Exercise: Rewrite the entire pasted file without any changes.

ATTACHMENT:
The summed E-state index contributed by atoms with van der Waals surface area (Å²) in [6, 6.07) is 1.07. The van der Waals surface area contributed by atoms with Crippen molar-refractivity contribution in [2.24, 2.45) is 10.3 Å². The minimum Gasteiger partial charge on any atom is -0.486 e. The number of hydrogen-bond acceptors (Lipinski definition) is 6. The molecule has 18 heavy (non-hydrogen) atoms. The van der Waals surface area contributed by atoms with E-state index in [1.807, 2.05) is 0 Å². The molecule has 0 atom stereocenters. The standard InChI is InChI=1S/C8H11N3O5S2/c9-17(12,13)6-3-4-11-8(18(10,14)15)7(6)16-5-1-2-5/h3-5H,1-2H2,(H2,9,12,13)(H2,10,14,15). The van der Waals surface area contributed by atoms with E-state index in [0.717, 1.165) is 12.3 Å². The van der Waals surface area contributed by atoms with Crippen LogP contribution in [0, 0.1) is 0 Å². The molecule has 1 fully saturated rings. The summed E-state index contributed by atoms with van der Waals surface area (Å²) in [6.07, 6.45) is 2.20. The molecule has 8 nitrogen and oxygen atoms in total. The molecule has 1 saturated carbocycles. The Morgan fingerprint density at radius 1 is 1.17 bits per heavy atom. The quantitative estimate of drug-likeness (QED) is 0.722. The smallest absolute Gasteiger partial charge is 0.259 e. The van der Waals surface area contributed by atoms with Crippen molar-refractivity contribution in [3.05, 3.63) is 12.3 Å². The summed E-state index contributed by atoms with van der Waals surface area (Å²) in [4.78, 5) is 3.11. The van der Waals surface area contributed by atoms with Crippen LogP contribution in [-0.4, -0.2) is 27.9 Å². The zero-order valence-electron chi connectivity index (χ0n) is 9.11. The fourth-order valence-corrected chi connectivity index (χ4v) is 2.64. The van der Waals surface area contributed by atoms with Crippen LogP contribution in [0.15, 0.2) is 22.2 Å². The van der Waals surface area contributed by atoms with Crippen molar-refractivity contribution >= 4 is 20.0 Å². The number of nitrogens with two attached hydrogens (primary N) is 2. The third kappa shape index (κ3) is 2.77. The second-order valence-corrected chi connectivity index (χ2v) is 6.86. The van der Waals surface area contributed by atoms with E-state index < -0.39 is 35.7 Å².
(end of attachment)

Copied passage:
The summed E-state index contributed by atoms with van der Waals surface area (Å²) in [6, 6.07) is 1.07. The van der Waals surface area contributed by atoms with Crippen molar-refractivity contribution in [2.24, 2.45) is 10.3 Å². The minimum Gasteiger partial charge on any atom is -0.486 e. The number of hydrogen-bond acceptors (Lipinski definition) is 6. The molecule has 18 heavy (non-hydrogen) atoms. The van der Waals surface area contributed by atoms with E-state index in [1.807, 2.05) is 0 Å². The molecule has 0 atom stereocenters. The standard InChI is InChI=1S/C8H11N3O5S2/c9-17(12,13)6-3-4-11-8(18(10,14)15)7(6)16-5-1-2-5/h3-5H,1-2H2,(H2,9,12,13)(H2,10,14,15). The van der Waals surface area contributed by atoms with E-state index in [0.717, 1.165) is 12.3 Å². The van der Waals surface area contributed by atoms with Crippen LogP contribution in [0, 0.1) is 0 Å². The molecule has 1 fully saturated rings. The summed E-state index contributed by atoms with van der Waals surface area (Å²) in [6.07, 6.45) is 2.20. The molecule has 8 nitrogen and oxygen atoms in total. The molecule has 1 saturated carbocycles. The Morgan fingerprint density at radius 1 is 1.17 bits per heavy atom. The quantitative estimate of drug-likeness (QED) is 0.722. The smallest absolute Gasteiger partial charge is 0.259 e. The van der Waals surface area contributed by atoms with Crippen molar-refractivity contribution in [3.05, 3.63) is 12.3 Å². The summed E-state index contributed by atoms with van der Waals surface area (Å²) in [4.78, 5) is 3.11. The van der Waals surface area contributed by atoms with Crippen LogP contribution in [-0.4, -0.2) is 27.9 Å². The zero-order valence-electron chi connectivity index (χ0n) is 9.11. The fourth-order valence-corrected chi connectivity index (χ4v) is 2.64. The van der Waals surface area contributed by atoms with Crippen LogP contribution in [0.15, 0.2) is 22.2 Å². The van der Waals surface area contributed by atoms with Crippen molar-refractivity contribution >= 4 is 20.0 Å². The number of nitrogens with two attached hydrogens (primary N) is 2. The third kappa shape index (κ3) is 2.77. The second-order valence-corrected chi connectivity index (χ2v) is 6.86. The van der Waals surface area contributed by atoms with E-state index < -0.39 is 35.7 Å².